Applying an equalizer in macOS allows you to take control of your audio playback. You can use an equalizer to fix problematic sound or enhance recorded music. This article shows three ways to apply an equalizer in macOS.
1. Audio Hijack
Audio Hijack is a professional-grade application that allows you to apply effects to your Mac’s system audio. It can target the audio from a single application or from the entire system. You can easily pop on a ten- or thirty-band equalizer and sculpt the sound precisely.
Unless you’re an audio pro, it may take a little bit to become familiar with the application’s full set of features. If you just want the basics, Boom makes it easy to just apply a simple equalization curve to your Mac.
Audio Hijack also enables a host of other audio effects beyond equalization, like compression and filtering. If you know how to use these tools, Audio Hijack gives you incredibly precise control over your system’s sound. Audio Hijack provides tools for recording audio streams as well, making it ideal for podcasters and streamers to record their tracks.
Boom is similar to Audio Hijack, interposing itself between your system’s audio stream and the speakers. By applying a series of effects to the audio stream, it can be adjusted to your liking.
Boom is a more consumer-focused app when compared with Audio Hijack. As a result, it’s easier to learn and use. You won’t need significant audio experience to understand what you’re doing to your sound. The app ships with plenty of presets and automated tools to sweeten your Mac’s sound without too much work.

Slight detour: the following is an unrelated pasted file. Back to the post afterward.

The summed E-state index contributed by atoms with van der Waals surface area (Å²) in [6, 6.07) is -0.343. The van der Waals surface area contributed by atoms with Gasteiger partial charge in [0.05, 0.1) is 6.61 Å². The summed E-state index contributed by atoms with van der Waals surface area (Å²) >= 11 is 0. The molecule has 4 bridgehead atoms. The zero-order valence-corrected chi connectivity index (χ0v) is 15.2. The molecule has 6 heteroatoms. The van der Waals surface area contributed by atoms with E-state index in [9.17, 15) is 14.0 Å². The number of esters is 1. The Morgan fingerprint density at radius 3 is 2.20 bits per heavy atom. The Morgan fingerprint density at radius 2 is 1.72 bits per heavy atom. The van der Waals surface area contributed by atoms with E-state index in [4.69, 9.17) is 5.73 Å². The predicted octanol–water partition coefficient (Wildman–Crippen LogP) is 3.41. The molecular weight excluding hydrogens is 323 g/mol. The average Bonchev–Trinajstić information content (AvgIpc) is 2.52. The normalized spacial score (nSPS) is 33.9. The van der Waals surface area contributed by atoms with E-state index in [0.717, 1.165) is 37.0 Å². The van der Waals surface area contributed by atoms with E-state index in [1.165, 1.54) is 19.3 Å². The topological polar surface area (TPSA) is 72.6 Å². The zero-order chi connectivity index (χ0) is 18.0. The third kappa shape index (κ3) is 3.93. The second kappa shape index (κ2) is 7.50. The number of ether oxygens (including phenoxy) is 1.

From the makers of Audio Hijack, Airfoil is intended as a free application for routing sound to other devices wirelessly. However, it also comes with a simple ten-band EQ that can be applied to any sound source on the computer. You don’t need to route audio to take advantage of the equalizer, so you can apply a free equalizer to any macOS audio from an application or from the whole system.
Airfoil is extremely simple, so it’s outrageously simple to use. There are only a handful of buttons in the entire application. Select the audio source at the top, then adjust the equalizer as desired. That’s all there is to it.
This open-source project puts a widget in your menu bar that enables a system-wide equalizer. It cannot be targeted to specific apps like Audio Hijack or AirFoil, but it’s very lightweight and easy to fire and forget.
You can install eqMac2 from the eqMac website.
5. iTunes Equalizer
If you listen to music or other audio from inside the iTunes app, you can use the built-in iTunes equalizer to sweeten your sound.
1. Select “Equalizer” from the “Window” menu bar menu in iTunes.
2. Adjust the equalizer as desired. Make sure to tick the checkbox next to “On” for the equalizer to take effect.
This will apply your selected equalizer curve to any audio coming out of iTunes. Unfortunately, the iTunes equalizer cannot be applied to any other audio output from your Mac.
Audio Hijack has been the go-to application for audiophiles and audio techs. It’s robust, well-known, and long-running. Their smaller application, Airfoil, is one of several applications they offer that contains a specific, small portion of Audio Hijack’s functionality. Boom is a user-friendly application that anyone can get the hang of, providing more ways to improve your sound than Airfoil, while not overwhelming novice users with technical information and details.
All the applications work well to apply an equalizer to macOS audio, so your choice depends on your experience level and preferences.
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